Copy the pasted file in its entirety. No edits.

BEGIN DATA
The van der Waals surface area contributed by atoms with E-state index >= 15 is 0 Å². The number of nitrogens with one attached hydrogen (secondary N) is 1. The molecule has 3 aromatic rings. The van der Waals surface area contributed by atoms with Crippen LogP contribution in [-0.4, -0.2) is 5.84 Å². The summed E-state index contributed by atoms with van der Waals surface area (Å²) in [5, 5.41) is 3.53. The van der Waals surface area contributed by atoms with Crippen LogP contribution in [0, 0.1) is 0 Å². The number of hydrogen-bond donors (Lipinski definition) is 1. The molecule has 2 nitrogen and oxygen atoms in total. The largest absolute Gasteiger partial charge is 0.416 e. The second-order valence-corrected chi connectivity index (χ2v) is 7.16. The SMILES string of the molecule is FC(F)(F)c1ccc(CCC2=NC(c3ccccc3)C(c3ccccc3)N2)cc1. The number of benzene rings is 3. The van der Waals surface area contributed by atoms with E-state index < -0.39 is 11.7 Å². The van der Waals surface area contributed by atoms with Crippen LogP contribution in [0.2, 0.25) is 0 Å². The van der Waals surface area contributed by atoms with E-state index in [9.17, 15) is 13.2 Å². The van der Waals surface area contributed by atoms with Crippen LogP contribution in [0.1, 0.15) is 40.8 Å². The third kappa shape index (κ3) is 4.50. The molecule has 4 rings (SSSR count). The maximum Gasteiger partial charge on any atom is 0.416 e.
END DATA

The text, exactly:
The van der Waals surface area contributed by atoms with E-state index >= 15 is 0 Å². The number of nitrogens with one attached hydrogen (secondary N) is 1. The molecule has 3 aromatic rings. The van der Waals surface area contributed by atoms with Crippen LogP contribution in [-0.4, -0.2) is 5.84 Å². The summed E-state index contributed by atoms with van der Waals surface area (Å²) in [5, 5.41) is 3.53. The van der Waals surface area contributed by atoms with Crippen LogP contribution in [0, 0.1) is 0 Å². The number of hydrogen-bond donors (Lipinski definition) is 1. The molecule has 2 nitrogen and oxygen atoms in total. The largest absolute Gasteiger partial charge is 0.416 e. The second-order valence-corrected chi connectivity index (χ2v) is 7.16. The SMILES string of the molecule is FC(F)(F)c1ccc(CCC2=NC(c3ccccc3)C(c3ccccc3)N2)cc1. The number of benzene rings is 3. The van der Waals surface area contributed by atoms with E-state index < -0.39 is 11.7 Å². The van der Waals surface area contributed by atoms with Crippen LogP contribution in [0.2, 0.25) is 0 Å². The van der Waals surface area contributed by atoms with E-state index in [9.17, 15) is 13.2 Å². The van der Waals surface area contributed by atoms with Crippen LogP contribution in [0.1, 0.15) is 40.8 Å². The third kappa shape index (κ3) is 4.50. The molecule has 4 rings (SSSR count). The maximum Gasteiger partial charge on any atom is 0.416 e.